Choosing the Right Grout

Grout holds tiles in place and creates a solid seal between tiles. Installation is fairly straightforward, but it must be done carefully to avoid problematic leaks and unsightly gaps. Grout must also be chosen carefully based on the style and color of your tiles, as well as the location of the tile surface and your desired finished product.

Traditional Grout

If you ask for basic, standard grout at a hardware store, you will probably get a gray, gritty cement-based grout. Though the grout industry has expanded the color and material options, basic grout is relatively easy to install, and it may be ideal for some layouts. Gray, sanded grout looks good in a classic tile layout, particularly in older homes. It also leaves a nice neutral shade between different tile colors. Sand helps make the grout thicker and less likely to shrink while setting. However, it will not fit in gaps of less than 1/8 inch.

Unsanded Grout

For smaller gaps, get unsanded grout. It is smoother, but it's harder to install. However, if you are able to set the tile and grout properly the first time, thinner spacing can make the tile surface easier to maintain. Grout is more susceptible than tile to leaks, stains and erosion, so thinner grout can pose fewer potential problems.

Epoxy Grout

There are both sanded and unsanded epoxy grouts, which are all harder and more resilient than standard cement-based grout. Epoxy grout has additional resins and hardeners. It is ideal for kitchen surfaces, including counters, backsplashes and floors. It will withstand the grease and acid spills that can permanently stain traditional grout.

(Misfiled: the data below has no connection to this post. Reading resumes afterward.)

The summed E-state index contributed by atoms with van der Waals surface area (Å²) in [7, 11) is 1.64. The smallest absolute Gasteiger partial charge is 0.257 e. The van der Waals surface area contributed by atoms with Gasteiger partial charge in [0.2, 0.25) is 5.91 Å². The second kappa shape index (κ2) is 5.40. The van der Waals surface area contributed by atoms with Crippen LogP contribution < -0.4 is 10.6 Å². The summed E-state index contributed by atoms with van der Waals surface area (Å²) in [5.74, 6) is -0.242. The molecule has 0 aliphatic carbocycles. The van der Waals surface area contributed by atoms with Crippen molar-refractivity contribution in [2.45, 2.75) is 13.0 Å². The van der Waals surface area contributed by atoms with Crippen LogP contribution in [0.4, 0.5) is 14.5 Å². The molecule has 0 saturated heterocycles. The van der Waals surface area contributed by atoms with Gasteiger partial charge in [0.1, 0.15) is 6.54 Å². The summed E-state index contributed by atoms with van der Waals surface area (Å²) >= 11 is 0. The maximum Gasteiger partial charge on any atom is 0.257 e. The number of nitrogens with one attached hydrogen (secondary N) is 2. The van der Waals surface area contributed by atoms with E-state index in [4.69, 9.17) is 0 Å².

Epoxy grout has a reputation for being difficult to apply and use. However, new epoxies have built-in detergents, which make them easier to install and clean. They are more expensive than cement-based grout: Epoxy grout can cost about four times as much as cement grout, but it will not need to be replaced as quickly.

A couple of extra notes about epoxy grout: Be sure to seal porous tiles before adding epoxy grout, as it can stain porous tiles. Also, wait about three weeks before sealing epoxy grout to make sure it has fully cured.

Colored Grout

Finally, there is now a wide range of grout colors to accompany the wide variety of tiles. You can also use colorants to dye either cement grout or epoxy grout to practically any color.

If you are using solid, flat stone or concrete tiles, you can match the color and create the appearance of a solid surface. On the other hand, if you want to show off mosaic work or the unique shapes and angles in your tile, choose a contrasting grout.

Cement and epoxy grouts, which are each available with or without sand and colors, are available for varied tile applications. Choose the right grout for the location, color and style of your tile layout. No matter which type of grout you use, be sure to seal the grout to help block stains and water penetration.

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